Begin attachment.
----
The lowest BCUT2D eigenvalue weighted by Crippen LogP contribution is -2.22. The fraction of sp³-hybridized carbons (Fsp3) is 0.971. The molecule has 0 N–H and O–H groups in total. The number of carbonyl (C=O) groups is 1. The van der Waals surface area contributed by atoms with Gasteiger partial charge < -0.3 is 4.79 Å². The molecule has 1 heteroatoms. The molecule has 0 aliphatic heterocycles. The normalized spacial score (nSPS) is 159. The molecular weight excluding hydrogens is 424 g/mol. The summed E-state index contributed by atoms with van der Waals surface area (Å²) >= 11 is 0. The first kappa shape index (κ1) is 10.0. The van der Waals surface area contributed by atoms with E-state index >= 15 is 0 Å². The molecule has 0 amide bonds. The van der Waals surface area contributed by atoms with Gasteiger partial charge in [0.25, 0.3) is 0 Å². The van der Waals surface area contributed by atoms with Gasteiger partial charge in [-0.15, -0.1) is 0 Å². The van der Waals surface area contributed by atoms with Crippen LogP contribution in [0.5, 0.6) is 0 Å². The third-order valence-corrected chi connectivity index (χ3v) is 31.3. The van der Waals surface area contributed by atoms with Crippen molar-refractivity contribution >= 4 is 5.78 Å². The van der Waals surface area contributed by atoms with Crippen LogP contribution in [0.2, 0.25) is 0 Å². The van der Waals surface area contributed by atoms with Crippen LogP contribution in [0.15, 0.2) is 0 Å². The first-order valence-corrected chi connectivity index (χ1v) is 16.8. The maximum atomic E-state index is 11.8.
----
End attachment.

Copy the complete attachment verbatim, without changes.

The lowest BCUT2D eigenvalue weighted by Crippen LogP contribution is -2.22. The fraction of sp³-hybridized carbons (Fsp3) is 0.971. The molecule has 0 N–H and O–H groups in total. The number of carbonyl (C=O) groups is 1. The van der Waals surface area contributed by atoms with Gasteiger partial charge < -0.3 is 4.79 Å². The molecule has 1 heteroatoms. The molecule has 0 aliphatic heterocycles. The normalized spacial score (nSPS) is 159. The molecular weight excluding hydrogens is 424 g/mol. The summed E-state index contributed by atoms with van der Waals surface area (Å²) >= 11 is 0. The first kappa shape index (κ1) is 10.0. The van der Waals surface area contributed by atoms with E-state index >= 15 is 0 Å². The molecule has 0 amide bonds. The van der Waals surface area contributed by atoms with Gasteiger partial charge in [0.25, 0.3) is 0 Å². The van der Waals surface area contributed by atoms with Gasteiger partial charge in [-0.15, -0.1) is 0 Å². The van der Waals surface area contributed by atoms with Crippen LogP contribution in [0.5, 0.6) is 0 Å². The third-order valence-corrected chi connectivity index (χ3v) is 31.3. The van der Waals surface area contributed by atoms with Crippen molar-refractivity contribution >= 4 is 5.78 Å². The van der Waals surface area contributed by atoms with Crippen LogP contribution in [0.2, 0.25) is 0 Å². The van der Waals surface area contributed by atoms with Crippen LogP contribution in [0.15, 0.2) is 0 Å². The first-order valence-corrected chi connectivity index (χ1v) is 16.8. The maximum atomic E-state index is 11.8.